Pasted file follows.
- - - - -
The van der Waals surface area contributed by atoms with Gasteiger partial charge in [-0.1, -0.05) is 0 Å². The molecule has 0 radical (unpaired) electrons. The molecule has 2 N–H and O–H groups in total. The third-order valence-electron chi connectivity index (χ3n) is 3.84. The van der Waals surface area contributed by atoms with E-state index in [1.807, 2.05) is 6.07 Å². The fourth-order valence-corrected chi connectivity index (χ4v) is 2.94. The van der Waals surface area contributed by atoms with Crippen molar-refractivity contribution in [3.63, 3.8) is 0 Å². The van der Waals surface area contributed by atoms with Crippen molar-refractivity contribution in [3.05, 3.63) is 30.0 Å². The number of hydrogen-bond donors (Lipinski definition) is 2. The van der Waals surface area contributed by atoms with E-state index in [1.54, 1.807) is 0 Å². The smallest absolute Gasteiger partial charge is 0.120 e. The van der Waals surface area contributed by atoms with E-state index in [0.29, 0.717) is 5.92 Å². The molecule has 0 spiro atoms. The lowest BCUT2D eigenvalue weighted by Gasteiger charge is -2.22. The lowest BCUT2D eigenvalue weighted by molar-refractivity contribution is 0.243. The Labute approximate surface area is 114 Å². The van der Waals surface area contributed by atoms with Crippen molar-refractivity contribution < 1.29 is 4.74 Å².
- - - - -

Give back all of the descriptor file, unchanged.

The van der Waals surface area contributed by atoms with Gasteiger partial charge in [-0.1, -0.05) is 0 Å². The molecule has 0 radical (unpaired) electrons. The molecule has 2 N–H and O–H groups in total. The third-order valence-electron chi connectivity index (χ3n) is 3.84. The van der Waals surface area contributed by atoms with E-state index in [1.807, 2.05) is 6.07 Å². The fourth-order valence-corrected chi connectivity index (χ4v) is 2.94. The van der Waals surface area contributed by atoms with Crippen molar-refractivity contribution in [3.63, 3.8) is 0 Å². The van der Waals surface area contributed by atoms with Crippen molar-refractivity contribution in [3.05, 3.63) is 30.0 Å². The number of hydrogen-bond donors (Lipinski definition) is 2. The van der Waals surface area contributed by atoms with E-state index in [1.54, 1.807) is 0 Å². The smallest absolute Gasteiger partial charge is 0.120 e. The van der Waals surface area contributed by atoms with E-state index in [0.29, 0.717) is 5.92 Å². The molecule has 0 spiro atoms. The lowest BCUT2D eigenvalue weighted by Gasteiger charge is -2.22. The lowest BCUT2D eigenvalue weighted by molar-refractivity contribution is 0.243. The Labute approximate surface area is 114 Å². The van der Waals surface area contributed by atoms with Crippen molar-refractivity contribution < 1.29 is 4.74 Å².